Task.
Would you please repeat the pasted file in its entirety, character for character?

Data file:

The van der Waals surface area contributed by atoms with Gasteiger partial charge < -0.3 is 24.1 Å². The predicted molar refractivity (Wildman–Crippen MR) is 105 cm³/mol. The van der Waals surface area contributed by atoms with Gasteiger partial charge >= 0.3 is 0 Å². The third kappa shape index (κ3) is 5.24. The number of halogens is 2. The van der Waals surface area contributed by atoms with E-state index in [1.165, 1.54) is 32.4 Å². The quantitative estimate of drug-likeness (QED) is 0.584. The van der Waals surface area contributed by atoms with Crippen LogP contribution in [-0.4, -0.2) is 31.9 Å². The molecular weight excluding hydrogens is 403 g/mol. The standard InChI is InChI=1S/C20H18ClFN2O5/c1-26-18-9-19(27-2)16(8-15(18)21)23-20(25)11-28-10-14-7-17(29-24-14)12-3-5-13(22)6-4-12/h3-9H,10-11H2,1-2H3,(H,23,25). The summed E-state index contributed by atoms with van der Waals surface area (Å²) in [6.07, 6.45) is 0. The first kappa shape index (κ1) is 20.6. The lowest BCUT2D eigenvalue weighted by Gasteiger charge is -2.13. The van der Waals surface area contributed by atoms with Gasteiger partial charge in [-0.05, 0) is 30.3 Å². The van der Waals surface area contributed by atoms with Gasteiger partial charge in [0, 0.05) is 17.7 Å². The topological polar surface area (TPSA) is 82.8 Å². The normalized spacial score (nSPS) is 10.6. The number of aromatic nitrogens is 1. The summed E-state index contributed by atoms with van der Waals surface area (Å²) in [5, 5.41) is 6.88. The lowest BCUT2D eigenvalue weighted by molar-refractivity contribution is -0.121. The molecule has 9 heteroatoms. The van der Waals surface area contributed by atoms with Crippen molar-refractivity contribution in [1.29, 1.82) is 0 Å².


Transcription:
The van der Waals surface area contributed by atoms with Gasteiger partial charge < -0.3 is 24.1 Å². The predicted molar refractivity (Wildman–Crippen MR) is 105 cm³/mol. The van der Waals surface area contributed by atoms with Gasteiger partial charge >= 0.3 is 0 Å². The third kappa shape index (κ3) is 5.24. The number of halogens is 2. The van der Waals surface area contributed by atoms with E-state index in [1.165, 1.54) is 32.4 Å². The quantitative estimate of drug-likeness (QED) is 0.584. The van der Waals surface area contributed by atoms with Crippen LogP contribution in [-0.4, -0.2) is 31.9 Å². The molecular weight excluding hydrogens is 403 g/mol. The standard InChI is InChI=1S/C20H18ClFN2O5/c1-26-18-9-19(27-2)16(8-15(18)21)23-20(25)11-28-10-14-7-17(29-24-14)12-3-5-13(22)6-4-12/h3-9H,10-11H2,1-2H3,(H,23,25). The summed E-state index contributed by atoms with van der Waals surface area (Å²) in [6.07, 6.45) is 0. The first kappa shape index (κ1) is 20.6. The lowest BCUT2D eigenvalue weighted by Gasteiger charge is -2.13. The van der Waals surface area contributed by atoms with Gasteiger partial charge in [-0.05, 0) is 30.3 Å². The van der Waals surface area contributed by atoms with Gasteiger partial charge in [0, 0.05) is 17.7 Å². The topological polar surface area (TPSA) is 82.8 Å². The normalized spacial score (nSPS) is 10.6. The number of aromatic nitrogens is 1. The summed E-state index contributed by atoms with van der Waals surface area (Å²) in [5, 5.41) is 6.88. The lowest BCUT2D eigenvalue weighted by molar-refractivity contribution is -0.121. The molecule has 9 heteroatoms. The van der Waals surface area contributed by atoms with Crippen molar-refractivity contribution in [1.29, 1.82) is 0 Å².